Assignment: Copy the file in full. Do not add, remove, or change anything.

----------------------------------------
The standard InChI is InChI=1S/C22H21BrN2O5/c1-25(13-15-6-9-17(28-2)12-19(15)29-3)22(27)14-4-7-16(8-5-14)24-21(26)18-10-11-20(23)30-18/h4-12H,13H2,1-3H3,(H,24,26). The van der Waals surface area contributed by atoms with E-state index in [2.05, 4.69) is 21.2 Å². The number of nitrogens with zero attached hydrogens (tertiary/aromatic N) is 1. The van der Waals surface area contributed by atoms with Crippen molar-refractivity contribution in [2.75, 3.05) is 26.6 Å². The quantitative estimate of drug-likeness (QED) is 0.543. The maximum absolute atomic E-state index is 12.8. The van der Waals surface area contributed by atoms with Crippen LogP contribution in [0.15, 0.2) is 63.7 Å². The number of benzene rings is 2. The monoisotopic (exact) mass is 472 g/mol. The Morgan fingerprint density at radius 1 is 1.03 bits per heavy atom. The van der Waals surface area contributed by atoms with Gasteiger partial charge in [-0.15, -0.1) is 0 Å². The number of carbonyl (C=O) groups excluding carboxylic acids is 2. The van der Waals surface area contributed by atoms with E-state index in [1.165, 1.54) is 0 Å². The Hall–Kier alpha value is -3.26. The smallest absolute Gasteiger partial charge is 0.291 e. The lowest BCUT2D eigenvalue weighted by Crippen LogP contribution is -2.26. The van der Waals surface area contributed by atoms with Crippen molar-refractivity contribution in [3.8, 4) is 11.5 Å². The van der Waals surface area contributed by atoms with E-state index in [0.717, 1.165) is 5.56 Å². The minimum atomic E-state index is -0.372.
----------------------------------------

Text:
The standard InChI is InChI=1S/C22H21BrN2O5/c1-25(13-15-6-9-17(28-2)12-19(15)29-3)22(27)14-4-7-16(8-5-14)24-21(26)18-10-11-20(23)30-18/h4-12H,13H2,1-3H3,(H,24,26). The van der Waals surface area contributed by atoms with E-state index in [2.05, 4.69) is 21.2 Å². The number of nitrogens with zero attached hydrogens (tertiary/aromatic N) is 1. The van der Waals surface area contributed by atoms with Crippen molar-refractivity contribution in [2.75, 3.05) is 26.6 Å². The quantitative estimate of drug-likeness (QED) is 0.543. The maximum absolute atomic E-state index is 12.8. The van der Waals surface area contributed by atoms with Crippen LogP contribution in [0.15, 0.2) is 63.7 Å². The number of benzene rings is 2. The monoisotopic (exact) mass is 472 g/mol. The Morgan fingerprint density at radius 1 is 1.03 bits per heavy atom. The van der Waals surface area contributed by atoms with Gasteiger partial charge in [-0.15, -0.1) is 0 Å². The number of carbonyl (C=O) groups excluding carboxylic acids is 2. The van der Waals surface area contributed by atoms with E-state index in [1.165, 1.54) is 0 Å². The Hall–Kier alpha value is -3.26. The smallest absolute Gasteiger partial charge is 0.291 e. The lowest BCUT2D eigenvalue weighted by Crippen LogP contribution is -2.26. The van der Waals surface area contributed by atoms with Crippen molar-refractivity contribution in [3.8, 4) is 11.5 Å². The van der Waals surface area contributed by atoms with E-state index in [0.717, 1.165) is 5.56 Å². The minimum atomic E-state index is -0.372.